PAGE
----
Dell makes its first attempt at a designer ultraportable. (June 13th, 2009)
Product Manufacturer: Dell
Price: $1,999 (as tested $2,699)
- Extremely thin, well-crafted design.
- Much more expansion than MacBook Air.
- Attractive LCD.
- Solid-state drive as standard.
- Dell Dock a useful software add-on.
- Just too expensive for the performance.
- Short battery life; battery pack isn't replaceable.
- Multi-touch implementation more maddening than helpful.
- A full pound heavier than competitors.
- Fan is often too loud.
More PC builders these days are opting for 16:9 displays both because of production necessities (many of their contractors are switching en masse) but also because they're aiming for a more cinematic effect, whether or not the computer in question can play movies. It's likely a combination of both that has driven Dell to opt for a 13.4-inch, 1366x768 display instead of the slightly smaller, but taller, 13.3-inch 1280x800 display of the Air and many other 13-inch notebooks. This cuts down on the amount of vertical resolution available, but in practice we don't mind; the wide aspect is better for putting a small app like a messaging contact list or a Twitter client alongside the browser without overlap. Frequent flyers may also like that the dimensions are easier to handle in an economy seat on an airliner.
Color-wise, the LCD is fairly (though not spectacularly) vivid and, befitting the LED backlighting, bright. Only the viewing angles suffer. They're clearly a step up from truly poor panels in the same size category, but veering more dramatically from a head-on view still quickly shows inverted or washed-out colors. We wouldn't see it as a major flaw since few ultraportable owners are liable to view the screen from anything but a head-on lap or desk perspective.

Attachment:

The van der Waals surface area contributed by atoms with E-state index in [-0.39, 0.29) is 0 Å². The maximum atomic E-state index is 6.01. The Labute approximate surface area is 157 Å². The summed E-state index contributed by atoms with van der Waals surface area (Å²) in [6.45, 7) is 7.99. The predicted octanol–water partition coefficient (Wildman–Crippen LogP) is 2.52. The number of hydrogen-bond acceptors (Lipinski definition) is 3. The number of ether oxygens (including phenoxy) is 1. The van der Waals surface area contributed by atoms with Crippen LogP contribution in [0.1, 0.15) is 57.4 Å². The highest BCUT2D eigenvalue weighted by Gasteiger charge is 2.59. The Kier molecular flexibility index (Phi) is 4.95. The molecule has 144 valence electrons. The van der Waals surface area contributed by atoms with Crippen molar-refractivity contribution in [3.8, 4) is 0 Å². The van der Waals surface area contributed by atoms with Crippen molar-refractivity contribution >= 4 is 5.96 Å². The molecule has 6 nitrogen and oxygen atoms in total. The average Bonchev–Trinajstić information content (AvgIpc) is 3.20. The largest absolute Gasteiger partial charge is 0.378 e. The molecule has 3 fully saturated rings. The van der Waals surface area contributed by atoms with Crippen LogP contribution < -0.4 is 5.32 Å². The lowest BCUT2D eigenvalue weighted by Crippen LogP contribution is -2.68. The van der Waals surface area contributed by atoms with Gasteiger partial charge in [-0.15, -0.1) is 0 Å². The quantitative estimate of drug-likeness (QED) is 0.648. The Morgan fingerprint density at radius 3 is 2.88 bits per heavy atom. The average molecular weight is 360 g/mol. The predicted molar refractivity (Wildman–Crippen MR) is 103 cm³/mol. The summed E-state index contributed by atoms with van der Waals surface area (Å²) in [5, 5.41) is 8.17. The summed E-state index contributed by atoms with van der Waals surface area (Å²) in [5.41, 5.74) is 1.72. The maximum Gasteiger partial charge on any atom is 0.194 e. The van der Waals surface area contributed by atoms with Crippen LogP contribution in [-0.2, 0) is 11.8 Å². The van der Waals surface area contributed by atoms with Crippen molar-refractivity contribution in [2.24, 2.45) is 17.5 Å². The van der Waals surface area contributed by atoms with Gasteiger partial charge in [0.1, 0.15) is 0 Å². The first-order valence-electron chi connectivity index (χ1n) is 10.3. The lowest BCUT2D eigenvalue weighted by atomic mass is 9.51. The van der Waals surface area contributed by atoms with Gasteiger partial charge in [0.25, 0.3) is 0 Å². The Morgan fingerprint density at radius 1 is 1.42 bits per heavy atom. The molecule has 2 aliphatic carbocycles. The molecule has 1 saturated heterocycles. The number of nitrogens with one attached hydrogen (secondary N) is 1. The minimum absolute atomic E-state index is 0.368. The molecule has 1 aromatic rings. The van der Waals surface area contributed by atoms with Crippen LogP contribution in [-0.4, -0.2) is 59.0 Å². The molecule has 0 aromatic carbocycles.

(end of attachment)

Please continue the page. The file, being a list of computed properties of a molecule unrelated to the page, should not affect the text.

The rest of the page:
The chief weakness is in Dell's choice of a glossy glass cover and its particular amount of glare. Trying to use the Adamo in bright sunlight was all but impossible until we found just the right angle. It seemed noticeably worse than for a 13-inch aluminum MacBook (now MacBook Pro), which can sometimes suffer from the same problem but seems more tolerant of this. Again, this isn't fatal to the Adamo, but it does reduce the computer's utility.
multi-touch and built-in software
Dell makes much ado of the Adamo being one of its earliest non-netbook designs to have a multi-touch trackpad. With software in place, it's possible to swipe to navigate or to pinch in and out for zoom. In theory, this is a tremendous help; in reality, it's irritating. The software that enables multi-touch is extremely sensitive and, in our experience, regularly misinterpreted single-touch movement on the trackpad as a multi-touch gesture. Whether this is a flaw in the software as we used it or something endemic to the trackpad itself, it's hard to say, but in either circumstance we had little choice but to disable multi-touch to use the system properly.
Thankfully, trackpad edge scrolling and tap-to-click work very well, although we'd note that Apple's two-finger omnidirectional scrolling is still the best we've seen.
Outside of this, the Adamo's primary software inclusion is Dell Dock. A slightly rebranded and customized version of Stardock's ObjectDock, it provides a (not coincidentally) Mac OS X-like row of icon shortcuts to either individual apps or their sub-categories, like Internet and music apps. ObjectDock has its fans in the enthusiast community and we're glad to see this pushed into the mainstream; it's much quicker and cleaner than using either the Start menu or regular desktop shortcuts. It can also be customized and so isn't locked into official Microsoft apps in the way that other utilities tend to be.
Dell Video Chat is less useful. It's intended to present a friendly face for video conversations, but it's always felt redundant when we've used it before. Most users are more likely to already use the interface Windows Live Messenger or Skype has for video chats, and anyone who uses an IM client that Video Chat doesn't recognize (such as Google Talk) simply doesn't have a choice in the matter.